This is an historic day for the United States. Today, for the first time, we will start negotiating to revise a major free trade agreement. American politicians have been promising to renegotiate NAFTA for years, but today President Trump is going to fulfill those promises.
I want to thank members of Congress, and their staffs, who have helped lay the groundwork for these negotiations. We look forward to working with them now and in the future as things proceed.
I would also like to thank the members of our advisory committees, and other stakeholders, who have given USTR their thoughts about how this agreement can be improved. We held three days of hearings, and we received testimony and comments from thousands of stakeholders. Their suggestions are critical to our process, and we appreciate everyone’s help.
First, I know we all agree that NAFTA needs updating. This is a 23 year-old agreement and our economies are very different than they were in the 1990’s. We need to modernize or create provisions which protect digital trade and services trade, e-commerce, update customs procedures, protect intellectual property, improve energy provisions, enhance transparency rules, and promote science-based agricultural trade.
In each of these areas, hopefully we will develop model provisions that can be used for years ahead and that have the flexibility to adapt to future innovations that we can’t even imagine at this point. This is an important part of our process.
After modernizing, the tough work begins. We must balance the legitimate interests of literally millions of people in our countries -- those of farmers, and businesses, and workers and yes, families.
Many Americans have benefited from NAFTA. For many of our farmers and ranchers, Canada and Mexico are their largest export markets. Americans send billions of dollars of corn and soybeans, and poultry across our borders to dinner tables throughout North America.
These are hardworking people with families who ask little from their government. Many are particularly vulnerable today because of low commodity prices.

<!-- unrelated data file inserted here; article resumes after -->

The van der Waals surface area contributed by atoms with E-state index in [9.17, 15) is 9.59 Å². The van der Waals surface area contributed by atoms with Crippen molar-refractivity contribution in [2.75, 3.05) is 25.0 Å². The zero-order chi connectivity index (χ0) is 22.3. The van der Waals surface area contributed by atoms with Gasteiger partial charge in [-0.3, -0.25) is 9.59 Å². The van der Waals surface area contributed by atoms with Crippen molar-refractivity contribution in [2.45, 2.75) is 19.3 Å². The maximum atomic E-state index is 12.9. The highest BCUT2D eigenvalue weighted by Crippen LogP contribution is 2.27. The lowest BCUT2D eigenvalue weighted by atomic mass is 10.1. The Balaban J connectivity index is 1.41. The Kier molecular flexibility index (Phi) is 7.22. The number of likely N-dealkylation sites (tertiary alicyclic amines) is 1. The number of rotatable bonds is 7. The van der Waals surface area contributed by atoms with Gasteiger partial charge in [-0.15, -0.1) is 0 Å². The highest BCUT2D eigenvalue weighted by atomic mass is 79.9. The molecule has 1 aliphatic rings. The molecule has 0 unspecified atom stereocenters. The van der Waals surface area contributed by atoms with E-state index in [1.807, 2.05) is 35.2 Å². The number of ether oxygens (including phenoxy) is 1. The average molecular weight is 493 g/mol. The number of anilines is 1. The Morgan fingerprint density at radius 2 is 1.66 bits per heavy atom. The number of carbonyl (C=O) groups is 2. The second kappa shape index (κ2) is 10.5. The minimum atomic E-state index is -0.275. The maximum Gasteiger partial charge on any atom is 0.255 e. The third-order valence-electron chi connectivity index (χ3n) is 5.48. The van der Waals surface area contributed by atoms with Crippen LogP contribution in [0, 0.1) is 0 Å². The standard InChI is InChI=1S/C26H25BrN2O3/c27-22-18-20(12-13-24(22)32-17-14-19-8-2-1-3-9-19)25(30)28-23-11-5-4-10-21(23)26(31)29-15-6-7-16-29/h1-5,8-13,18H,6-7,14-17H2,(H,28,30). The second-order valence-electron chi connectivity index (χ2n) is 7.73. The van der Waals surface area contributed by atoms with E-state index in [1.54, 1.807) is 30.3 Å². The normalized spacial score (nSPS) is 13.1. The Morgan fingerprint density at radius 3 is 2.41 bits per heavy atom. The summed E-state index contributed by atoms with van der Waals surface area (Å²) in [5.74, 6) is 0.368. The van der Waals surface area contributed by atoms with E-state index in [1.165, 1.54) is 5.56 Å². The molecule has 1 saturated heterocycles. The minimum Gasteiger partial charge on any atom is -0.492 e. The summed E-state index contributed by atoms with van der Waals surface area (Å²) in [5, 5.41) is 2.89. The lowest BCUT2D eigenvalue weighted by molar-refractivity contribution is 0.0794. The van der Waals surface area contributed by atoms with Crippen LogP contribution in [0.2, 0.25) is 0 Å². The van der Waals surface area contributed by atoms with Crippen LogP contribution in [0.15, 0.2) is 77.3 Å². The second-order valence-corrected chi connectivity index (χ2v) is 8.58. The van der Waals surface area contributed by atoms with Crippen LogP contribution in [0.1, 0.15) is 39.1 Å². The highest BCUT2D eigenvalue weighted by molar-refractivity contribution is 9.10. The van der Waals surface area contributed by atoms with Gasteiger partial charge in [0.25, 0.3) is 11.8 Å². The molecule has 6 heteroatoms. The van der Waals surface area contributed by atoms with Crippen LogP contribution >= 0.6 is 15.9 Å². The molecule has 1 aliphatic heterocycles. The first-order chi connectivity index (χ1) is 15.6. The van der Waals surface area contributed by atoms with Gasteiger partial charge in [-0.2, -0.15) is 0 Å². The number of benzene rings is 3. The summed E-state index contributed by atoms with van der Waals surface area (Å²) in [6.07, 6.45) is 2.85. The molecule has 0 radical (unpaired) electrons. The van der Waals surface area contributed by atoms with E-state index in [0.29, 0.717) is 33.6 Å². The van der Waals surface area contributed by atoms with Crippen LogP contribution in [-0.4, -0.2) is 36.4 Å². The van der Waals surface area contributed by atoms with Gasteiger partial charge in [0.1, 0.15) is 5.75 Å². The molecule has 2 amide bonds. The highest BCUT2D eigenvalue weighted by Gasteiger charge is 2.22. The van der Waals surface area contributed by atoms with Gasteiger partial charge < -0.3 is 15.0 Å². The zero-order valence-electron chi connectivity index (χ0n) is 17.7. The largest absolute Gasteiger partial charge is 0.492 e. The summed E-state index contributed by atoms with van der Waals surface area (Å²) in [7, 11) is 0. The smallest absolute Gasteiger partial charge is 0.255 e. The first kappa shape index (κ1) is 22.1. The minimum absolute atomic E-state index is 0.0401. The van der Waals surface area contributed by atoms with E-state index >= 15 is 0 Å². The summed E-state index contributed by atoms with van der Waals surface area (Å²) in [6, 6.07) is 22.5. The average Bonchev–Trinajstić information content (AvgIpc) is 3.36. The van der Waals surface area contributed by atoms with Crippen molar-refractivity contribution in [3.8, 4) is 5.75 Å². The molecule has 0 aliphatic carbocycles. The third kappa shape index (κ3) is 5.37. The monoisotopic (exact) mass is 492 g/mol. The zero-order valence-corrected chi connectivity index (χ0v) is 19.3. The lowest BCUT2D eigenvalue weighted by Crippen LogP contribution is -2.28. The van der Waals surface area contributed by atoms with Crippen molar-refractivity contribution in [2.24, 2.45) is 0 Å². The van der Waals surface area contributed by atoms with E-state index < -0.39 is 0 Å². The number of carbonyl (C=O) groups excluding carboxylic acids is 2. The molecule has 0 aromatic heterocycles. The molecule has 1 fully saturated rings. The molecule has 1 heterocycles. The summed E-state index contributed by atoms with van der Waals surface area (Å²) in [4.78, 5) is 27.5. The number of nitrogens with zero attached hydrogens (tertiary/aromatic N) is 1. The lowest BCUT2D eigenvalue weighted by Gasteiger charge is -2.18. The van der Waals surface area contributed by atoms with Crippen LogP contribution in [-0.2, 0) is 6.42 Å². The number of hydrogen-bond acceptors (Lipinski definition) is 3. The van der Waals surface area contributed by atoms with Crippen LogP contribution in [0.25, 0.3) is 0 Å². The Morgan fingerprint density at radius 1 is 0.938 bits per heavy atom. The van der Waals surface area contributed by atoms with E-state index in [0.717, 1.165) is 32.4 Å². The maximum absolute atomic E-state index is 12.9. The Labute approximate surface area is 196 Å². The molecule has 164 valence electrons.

I’ve always thought that communities along our borders have a particular equity in this agreement. In many cases their lives, businesses, and families are very much on both sides of the dividing line. They too are hardworking men and women trying to raise a families and accumulate wealth. We must keep their interests paramount.
But for countless Americans, this agreement has failed.
We cannot ignore the huge trade deficits, the lost manufacturing jobs, the businesses that have closed or moved because of incentives -- intended or not -- in the current agreement.
The numbers are clear. The U.S. Government has certified that at least 700,000 Americans have lost their jobs due to changing trade flows resulting from NAFTA. Many people believe that number is much, much bigger than that. In 1993, when NAFTA was approved, the United States and Mexico experienced relatively balanced trade. However since then, we have had persistent trade deficits – in the last year totaling nearly $57 billion. In the auto sector alone, the U.S. has a $68 billion deficit with Mexico. Thousands of American factory workers have lost their jobs because of these provisions. In recent years, we have seen some improvement in our trade balance with Canada. But over the last ten years, our deficit in goods has exceeded $365 billion.
The views of the President about NAFTA, which I completely share, are well known. I want to be clear that he is not interested in a mere tweaking of a few provisions and a couple of updated chapters. We feel that NAFTA has fundamentally failed many, many Americans and needs major improvement.
Here are some of the examples of what I believe needs to be changed. We need to assure that huge trade deficits do not continue and that we have balance and reciprocity. This should be periodically reviewed. Rules of origin, particularly on autos and auto parts, must require higher NAFTA content and substantial U.S. content. Country of origin should be verified, not “deemed.” Labor provisions should be included in the agreement and be as strong as possible. The agreement should have effective provisions to guard against currency manipulation. The dispute settlement provisions should be designed to respect our national sovereignty and our democratic processes. We should include provisions to guard against market-distorting practices of other countries, including third-party dumping and state-owned enterprises. We should assure that there is equal access and reciprocity in government procurement and agriculture.
These are just a few examples of key priorities for the United States – but I think they are sufficient to show that our task is a very difficult one. On the other hand, the stakes are high for all of our citizens and the benefits of a good agreement can be substantial.
My hope is that together we will produce a result which moves us to freer markets, fairer and balanced trade, and stronger ties between our three countries. I look forward to working with Secretary Guajardo and Minister Freeland on this very important effort. Thank you very much, and now we will get down to work.